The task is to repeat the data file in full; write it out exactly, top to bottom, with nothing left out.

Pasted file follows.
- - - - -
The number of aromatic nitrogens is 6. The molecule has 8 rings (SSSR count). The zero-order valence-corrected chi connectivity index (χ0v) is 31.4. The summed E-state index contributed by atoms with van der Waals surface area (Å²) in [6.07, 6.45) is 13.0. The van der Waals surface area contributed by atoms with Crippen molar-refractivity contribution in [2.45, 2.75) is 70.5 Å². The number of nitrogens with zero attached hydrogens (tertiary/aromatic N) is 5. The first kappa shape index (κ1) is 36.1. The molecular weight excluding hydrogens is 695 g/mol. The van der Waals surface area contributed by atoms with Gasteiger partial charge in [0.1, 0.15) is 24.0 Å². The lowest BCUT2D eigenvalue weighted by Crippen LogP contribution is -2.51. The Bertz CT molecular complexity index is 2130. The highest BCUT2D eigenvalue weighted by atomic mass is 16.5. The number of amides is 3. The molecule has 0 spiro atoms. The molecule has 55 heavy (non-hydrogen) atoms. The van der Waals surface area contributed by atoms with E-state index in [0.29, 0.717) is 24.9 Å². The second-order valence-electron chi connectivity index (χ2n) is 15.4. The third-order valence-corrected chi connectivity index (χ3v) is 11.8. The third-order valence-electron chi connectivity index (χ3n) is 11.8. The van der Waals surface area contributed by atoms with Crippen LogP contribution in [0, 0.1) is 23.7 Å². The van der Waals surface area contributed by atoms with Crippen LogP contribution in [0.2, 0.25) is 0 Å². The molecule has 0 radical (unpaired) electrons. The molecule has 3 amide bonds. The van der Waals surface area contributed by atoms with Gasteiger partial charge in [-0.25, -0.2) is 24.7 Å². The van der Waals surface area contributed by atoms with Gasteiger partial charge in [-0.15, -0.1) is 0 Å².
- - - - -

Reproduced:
The number of aromatic nitrogens is 6. The molecule has 8 rings (SSSR count). The zero-order valence-corrected chi connectivity index (χ0v) is 31.4. The summed E-state index contributed by atoms with van der Waals surface area (Å²) in [6.07, 6.45) is 13.0. The van der Waals surface area contributed by atoms with Crippen molar-refractivity contribution in [2.45, 2.75) is 70.5 Å². The number of nitrogens with zero attached hydrogens (tertiary/aromatic N) is 5. The first kappa shape index (κ1) is 36.1. The molecular weight excluding hydrogens is 695 g/mol. The van der Waals surface area contributed by atoms with Gasteiger partial charge in [0.1, 0.15) is 24.0 Å². The lowest BCUT2D eigenvalue weighted by Crippen LogP contribution is -2.51. The Bertz CT molecular complexity index is 2130. The highest BCUT2D eigenvalue weighted by atomic mass is 16.5. The number of amides is 3. The molecule has 0 spiro atoms. The molecule has 55 heavy (non-hydrogen) atoms. The van der Waals surface area contributed by atoms with E-state index in [0.29, 0.717) is 24.9 Å². The second-order valence-electron chi connectivity index (χ2n) is 15.4. The third-order valence-corrected chi connectivity index (χ3v) is 11.8. The third-order valence-electron chi connectivity index (χ3n) is 11.8. The van der Waals surface area contributed by atoms with Crippen LogP contribution in [0, 0.1) is 23.7 Å². The van der Waals surface area contributed by atoms with Crippen LogP contribution in [0.2, 0.25) is 0 Å². The molecule has 0 radical (unpaired) electrons. The molecule has 3 amide bonds. The van der Waals surface area contributed by atoms with Gasteiger partial charge in [-0.25, -0.2) is 24.7 Å². The van der Waals surface area contributed by atoms with Gasteiger partial charge in [-0.15, -0.1) is 0 Å².